Anthem Data Breach: Data Not Encrypted

computersecurity3This week health insurance company Anthem was the victim of an extensive data breach that compromised the data of millions of their current and former employees and customers.  It has come to light that the particular data that was stolen (names, addresses, social security numbers, etc) was not encrypted.  The reason?  It’s not specifically required.  According to HIPPA, companies are not specifically required to encrypt this type of data.  They are merely given a guideline to do it at their own discretion.

It’s said that encrypting the data wouldn’t have prevented the data from being stolen, however, as the data was obtained after the hackers bypassed the security credentials.  “Anthem’s database was accessed after bypassing our security protocols,” an Anthem spokesperson told CNet.com. “Because an administrator’s credentials were compromised, additional encryption would not have thwarted the attack.”

Where does this leave Anthem?  They have already patched the breach and hired the FBI as well as Mandiant security to help them with the forensic analysis, and some early reports are even pointing at state-sponsored hackers originating in China.  However, this is another high profile data breach that points to the ever increasing importance of data security by major companies.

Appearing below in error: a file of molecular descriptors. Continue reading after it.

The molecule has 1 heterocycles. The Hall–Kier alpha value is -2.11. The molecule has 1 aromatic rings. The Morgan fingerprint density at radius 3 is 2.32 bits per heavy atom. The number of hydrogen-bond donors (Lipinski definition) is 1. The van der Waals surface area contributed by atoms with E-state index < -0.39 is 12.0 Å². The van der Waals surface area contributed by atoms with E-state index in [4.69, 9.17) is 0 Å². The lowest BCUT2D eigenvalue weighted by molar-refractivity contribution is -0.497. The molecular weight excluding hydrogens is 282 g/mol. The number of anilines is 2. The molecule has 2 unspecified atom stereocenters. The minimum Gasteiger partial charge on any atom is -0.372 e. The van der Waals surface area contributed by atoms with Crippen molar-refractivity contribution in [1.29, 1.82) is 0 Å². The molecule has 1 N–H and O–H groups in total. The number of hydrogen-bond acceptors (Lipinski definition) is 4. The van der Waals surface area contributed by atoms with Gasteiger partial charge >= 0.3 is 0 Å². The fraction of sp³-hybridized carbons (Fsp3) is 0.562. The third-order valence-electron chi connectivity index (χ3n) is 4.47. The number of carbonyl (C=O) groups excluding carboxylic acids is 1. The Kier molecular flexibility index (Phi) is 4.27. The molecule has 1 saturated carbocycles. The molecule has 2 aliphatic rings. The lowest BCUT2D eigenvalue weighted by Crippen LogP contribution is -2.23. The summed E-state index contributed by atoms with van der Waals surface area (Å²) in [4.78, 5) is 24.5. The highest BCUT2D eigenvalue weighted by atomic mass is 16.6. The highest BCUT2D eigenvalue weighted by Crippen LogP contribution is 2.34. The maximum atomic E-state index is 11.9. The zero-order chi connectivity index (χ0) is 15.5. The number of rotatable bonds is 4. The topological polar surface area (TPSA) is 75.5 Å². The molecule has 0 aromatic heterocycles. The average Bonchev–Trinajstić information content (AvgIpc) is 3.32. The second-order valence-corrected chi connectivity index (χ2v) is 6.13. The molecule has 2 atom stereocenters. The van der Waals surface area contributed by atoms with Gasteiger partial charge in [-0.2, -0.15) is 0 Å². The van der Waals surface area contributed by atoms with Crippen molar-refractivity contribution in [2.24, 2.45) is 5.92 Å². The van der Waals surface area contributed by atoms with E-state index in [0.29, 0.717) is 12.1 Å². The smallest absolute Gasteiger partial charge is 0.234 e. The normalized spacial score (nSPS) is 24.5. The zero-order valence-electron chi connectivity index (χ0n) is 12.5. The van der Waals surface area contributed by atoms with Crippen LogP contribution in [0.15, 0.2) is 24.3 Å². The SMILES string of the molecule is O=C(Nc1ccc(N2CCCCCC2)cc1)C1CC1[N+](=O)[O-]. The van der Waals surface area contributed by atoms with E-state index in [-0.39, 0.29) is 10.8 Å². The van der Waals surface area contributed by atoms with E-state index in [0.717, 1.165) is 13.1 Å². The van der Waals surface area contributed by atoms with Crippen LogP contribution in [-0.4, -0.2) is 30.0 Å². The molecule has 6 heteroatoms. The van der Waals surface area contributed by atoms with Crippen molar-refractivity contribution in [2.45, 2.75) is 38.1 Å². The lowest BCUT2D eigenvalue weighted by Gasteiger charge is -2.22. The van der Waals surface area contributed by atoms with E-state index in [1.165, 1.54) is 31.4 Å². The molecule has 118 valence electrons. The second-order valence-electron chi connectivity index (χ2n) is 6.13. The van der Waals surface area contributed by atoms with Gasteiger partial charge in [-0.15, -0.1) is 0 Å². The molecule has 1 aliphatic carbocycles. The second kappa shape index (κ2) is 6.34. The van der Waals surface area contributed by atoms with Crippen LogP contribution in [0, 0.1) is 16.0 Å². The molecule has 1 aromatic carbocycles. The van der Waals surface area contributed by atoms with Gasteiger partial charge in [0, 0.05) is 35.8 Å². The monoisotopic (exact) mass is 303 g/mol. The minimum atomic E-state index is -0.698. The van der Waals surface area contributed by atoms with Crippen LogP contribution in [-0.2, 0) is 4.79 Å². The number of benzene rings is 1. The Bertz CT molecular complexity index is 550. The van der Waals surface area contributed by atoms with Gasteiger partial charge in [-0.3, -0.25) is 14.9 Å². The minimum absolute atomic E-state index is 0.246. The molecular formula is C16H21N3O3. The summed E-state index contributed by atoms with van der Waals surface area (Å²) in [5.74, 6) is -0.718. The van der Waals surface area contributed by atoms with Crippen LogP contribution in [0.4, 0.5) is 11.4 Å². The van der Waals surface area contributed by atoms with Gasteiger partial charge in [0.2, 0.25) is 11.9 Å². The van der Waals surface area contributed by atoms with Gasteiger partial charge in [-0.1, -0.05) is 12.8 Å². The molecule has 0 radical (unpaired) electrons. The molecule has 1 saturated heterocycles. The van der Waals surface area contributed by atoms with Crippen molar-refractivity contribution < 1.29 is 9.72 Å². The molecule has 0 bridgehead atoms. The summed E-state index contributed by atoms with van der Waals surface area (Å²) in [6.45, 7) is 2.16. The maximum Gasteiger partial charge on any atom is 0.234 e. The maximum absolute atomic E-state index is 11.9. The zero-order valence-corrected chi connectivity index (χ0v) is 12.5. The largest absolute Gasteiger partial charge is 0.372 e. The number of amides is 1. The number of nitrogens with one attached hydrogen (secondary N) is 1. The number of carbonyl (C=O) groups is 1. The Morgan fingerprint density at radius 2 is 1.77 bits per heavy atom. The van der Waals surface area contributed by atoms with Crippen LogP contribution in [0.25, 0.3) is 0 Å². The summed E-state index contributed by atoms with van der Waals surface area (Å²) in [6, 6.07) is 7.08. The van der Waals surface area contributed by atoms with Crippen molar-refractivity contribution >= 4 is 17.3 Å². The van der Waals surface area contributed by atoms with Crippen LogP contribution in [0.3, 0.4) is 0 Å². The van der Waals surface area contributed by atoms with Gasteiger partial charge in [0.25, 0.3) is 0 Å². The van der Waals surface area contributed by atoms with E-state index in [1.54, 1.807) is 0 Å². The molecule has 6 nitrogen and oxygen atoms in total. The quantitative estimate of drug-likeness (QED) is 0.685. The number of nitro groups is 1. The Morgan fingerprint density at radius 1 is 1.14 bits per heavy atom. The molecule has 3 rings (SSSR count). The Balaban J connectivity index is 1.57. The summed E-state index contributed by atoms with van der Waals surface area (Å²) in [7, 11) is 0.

American companies really need to step it up as they are increasingly becoming the target of foreign hackers looking to prey specifically on Americans.  It will be interesting to see how the government responds as well, seeing as how some of these attacks have been state sponsored by certain countries.  It’s becoming more and more difficult to stay one step ahead of hackers, who seem to have nothing better to do than to figure out how to bypass the ever increasing security measures.  What’s even more a threat is the coming age of quantum computing, which would render today’s encryption standards obsolete.

 

About the Author

Roger Feinstein has grown up with computers his entire life and strives to help others understand what goes on behind the scenes in their PCs. He's been writing tech articles for websites for over 5 years.

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